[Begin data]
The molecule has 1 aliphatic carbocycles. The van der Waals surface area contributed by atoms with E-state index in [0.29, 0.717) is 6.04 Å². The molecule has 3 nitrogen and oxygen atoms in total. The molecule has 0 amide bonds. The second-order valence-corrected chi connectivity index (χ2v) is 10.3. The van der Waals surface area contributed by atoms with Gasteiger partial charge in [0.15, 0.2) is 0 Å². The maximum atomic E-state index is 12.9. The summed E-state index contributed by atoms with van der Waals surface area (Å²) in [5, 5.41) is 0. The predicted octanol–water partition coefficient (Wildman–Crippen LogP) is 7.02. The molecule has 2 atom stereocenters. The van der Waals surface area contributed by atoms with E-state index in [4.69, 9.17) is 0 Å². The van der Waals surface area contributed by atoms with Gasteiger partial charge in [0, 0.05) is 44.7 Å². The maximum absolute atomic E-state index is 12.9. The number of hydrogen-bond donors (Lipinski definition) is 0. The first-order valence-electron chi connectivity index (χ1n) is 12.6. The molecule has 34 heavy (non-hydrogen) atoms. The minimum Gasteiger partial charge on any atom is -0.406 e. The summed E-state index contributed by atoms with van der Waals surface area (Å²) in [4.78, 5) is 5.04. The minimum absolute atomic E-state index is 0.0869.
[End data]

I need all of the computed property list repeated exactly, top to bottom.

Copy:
The molecule has 1 aliphatic carbocycles. The van der Waals surface area contributed by atoms with E-state index in [0.29, 0.717) is 6.04 Å². The molecule has 3 nitrogen and oxygen atoms in total. The molecule has 0 amide bonds. The second-order valence-corrected chi connectivity index (χ2v) is 10.3. The van der Waals surface area contributed by atoms with Gasteiger partial charge in [0.15, 0.2) is 0 Å². The maximum atomic E-state index is 12.9. The summed E-state index contributed by atoms with van der Waals surface area (Å²) in [5, 5.41) is 0. The predicted octanol–water partition coefficient (Wildman–Crippen LogP) is 7.02. The molecule has 2 atom stereocenters. The van der Waals surface area contributed by atoms with E-state index in [4.69, 9.17) is 0 Å². The van der Waals surface area contributed by atoms with Gasteiger partial charge in [0, 0.05) is 44.7 Å². The maximum absolute atomic E-state index is 12.9. The number of hydrogen-bond donors (Lipinski definition) is 0. The first-order valence-electron chi connectivity index (χ1n) is 12.6. The molecule has 34 heavy (non-hydrogen) atoms. The minimum Gasteiger partial charge on any atom is -0.406 e. The summed E-state index contributed by atoms with van der Waals surface area (Å²) in [4.78, 5) is 5.04. The minimum absolute atomic E-state index is 0.0869.